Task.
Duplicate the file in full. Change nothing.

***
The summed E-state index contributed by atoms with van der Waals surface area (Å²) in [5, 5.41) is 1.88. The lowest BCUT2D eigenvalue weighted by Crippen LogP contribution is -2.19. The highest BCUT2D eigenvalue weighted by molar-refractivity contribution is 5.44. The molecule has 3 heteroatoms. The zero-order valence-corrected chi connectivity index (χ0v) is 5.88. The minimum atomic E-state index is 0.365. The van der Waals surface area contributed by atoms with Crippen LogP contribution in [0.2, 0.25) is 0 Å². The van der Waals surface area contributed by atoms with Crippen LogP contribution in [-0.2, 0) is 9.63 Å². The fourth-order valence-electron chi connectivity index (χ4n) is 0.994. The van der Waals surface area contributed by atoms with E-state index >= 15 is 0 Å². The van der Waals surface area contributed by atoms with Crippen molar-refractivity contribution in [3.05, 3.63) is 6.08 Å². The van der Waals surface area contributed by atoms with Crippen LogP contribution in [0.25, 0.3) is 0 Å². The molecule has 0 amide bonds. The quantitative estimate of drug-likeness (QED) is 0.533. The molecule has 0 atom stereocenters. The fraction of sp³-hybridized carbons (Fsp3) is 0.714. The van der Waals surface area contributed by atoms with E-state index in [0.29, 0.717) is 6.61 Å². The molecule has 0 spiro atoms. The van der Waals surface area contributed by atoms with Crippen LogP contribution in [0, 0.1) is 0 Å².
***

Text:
The summed E-state index contributed by atoms with van der Waals surface area (Å²) in [5, 5.41) is 1.88. The lowest BCUT2D eigenvalue weighted by Crippen LogP contribution is -2.19. The highest BCUT2D eigenvalue weighted by molar-refractivity contribution is 5.44. The molecule has 3 heteroatoms. The zero-order valence-corrected chi connectivity index (χ0v) is 5.88. The minimum atomic E-state index is 0.365. The van der Waals surface area contributed by atoms with Crippen LogP contribution in [0.2, 0.25) is 0 Å². The van der Waals surface area contributed by atoms with Crippen LogP contribution in [-0.2, 0) is 9.63 Å². The fourth-order valence-electron chi connectivity index (χ4n) is 0.994. The van der Waals surface area contributed by atoms with E-state index >= 15 is 0 Å². The van der Waals surface area contributed by atoms with Crippen molar-refractivity contribution in [3.05, 3.63) is 6.08 Å². The van der Waals surface area contributed by atoms with Crippen LogP contribution in [0.25, 0.3) is 0 Å². The molecule has 0 amide bonds. The quantitative estimate of drug-likeness (QED) is 0.533. The molecule has 0 atom stereocenters. The fraction of sp³-hybridized carbons (Fsp3) is 0.714. The van der Waals surface area contributed by atoms with E-state index in [0.29, 0.717) is 6.61 Å². The molecule has 0 spiro atoms. The van der Waals surface area contributed by atoms with Crippen LogP contribution in [0, 0.1) is 0 Å².